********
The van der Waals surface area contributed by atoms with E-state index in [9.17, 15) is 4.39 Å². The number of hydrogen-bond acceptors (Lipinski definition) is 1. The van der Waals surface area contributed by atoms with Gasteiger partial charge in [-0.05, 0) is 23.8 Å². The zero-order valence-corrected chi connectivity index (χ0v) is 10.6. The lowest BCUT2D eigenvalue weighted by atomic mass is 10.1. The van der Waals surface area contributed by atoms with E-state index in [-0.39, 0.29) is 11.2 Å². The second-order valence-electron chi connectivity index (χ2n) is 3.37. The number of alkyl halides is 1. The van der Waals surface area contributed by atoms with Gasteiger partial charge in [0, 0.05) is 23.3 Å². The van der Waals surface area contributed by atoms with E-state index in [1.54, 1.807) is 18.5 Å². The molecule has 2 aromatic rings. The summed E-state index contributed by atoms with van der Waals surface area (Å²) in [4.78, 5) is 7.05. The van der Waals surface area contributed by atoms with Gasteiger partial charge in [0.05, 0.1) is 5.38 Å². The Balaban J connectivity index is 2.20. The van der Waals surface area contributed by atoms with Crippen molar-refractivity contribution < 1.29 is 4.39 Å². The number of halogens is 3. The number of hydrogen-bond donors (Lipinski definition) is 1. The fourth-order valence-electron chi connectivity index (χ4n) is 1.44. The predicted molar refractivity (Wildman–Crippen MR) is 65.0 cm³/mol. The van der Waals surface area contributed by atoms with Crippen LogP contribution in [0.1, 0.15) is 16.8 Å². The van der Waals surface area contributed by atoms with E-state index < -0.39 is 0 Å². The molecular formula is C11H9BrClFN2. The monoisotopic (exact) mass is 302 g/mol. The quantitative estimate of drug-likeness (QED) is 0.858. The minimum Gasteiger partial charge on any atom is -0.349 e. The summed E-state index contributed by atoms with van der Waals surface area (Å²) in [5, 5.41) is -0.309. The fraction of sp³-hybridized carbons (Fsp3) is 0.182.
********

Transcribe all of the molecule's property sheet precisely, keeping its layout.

The van der Waals surface area contributed by atoms with E-state index in [9.17, 15) is 4.39 Å². The number of hydrogen-bond acceptors (Lipinski definition) is 1. The van der Waals surface area contributed by atoms with Gasteiger partial charge in [-0.05, 0) is 23.8 Å². The zero-order valence-corrected chi connectivity index (χ0v) is 10.6. The lowest BCUT2D eigenvalue weighted by atomic mass is 10.1. The van der Waals surface area contributed by atoms with E-state index in [-0.39, 0.29) is 11.2 Å². The second-order valence-electron chi connectivity index (χ2n) is 3.37. The number of alkyl halides is 1. The van der Waals surface area contributed by atoms with Gasteiger partial charge in [0, 0.05) is 23.3 Å². The van der Waals surface area contributed by atoms with E-state index in [1.54, 1.807) is 18.5 Å². The molecule has 2 aromatic rings. The summed E-state index contributed by atoms with van der Waals surface area (Å²) in [4.78, 5) is 7.05. The van der Waals surface area contributed by atoms with Gasteiger partial charge in [0.05, 0.1) is 5.38 Å². The Balaban J connectivity index is 2.20. The van der Waals surface area contributed by atoms with Crippen molar-refractivity contribution < 1.29 is 4.39 Å². The number of halogens is 3. The number of hydrogen-bond donors (Lipinski definition) is 1. The fourth-order valence-electron chi connectivity index (χ4n) is 1.44. The predicted molar refractivity (Wildman–Crippen MR) is 65.0 cm³/mol. The van der Waals surface area contributed by atoms with Crippen LogP contribution in [0.1, 0.15) is 16.8 Å². The van der Waals surface area contributed by atoms with E-state index < -0.39 is 0 Å². The molecular formula is C11H9BrClFN2. The monoisotopic (exact) mass is 302 g/mol. The quantitative estimate of drug-likeness (QED) is 0.858. The minimum Gasteiger partial charge on any atom is -0.349 e. The summed E-state index contributed by atoms with van der Waals surface area (Å²) in [5, 5.41) is -0.309. The fraction of sp³-hybridized carbons (Fsp3) is 0.182.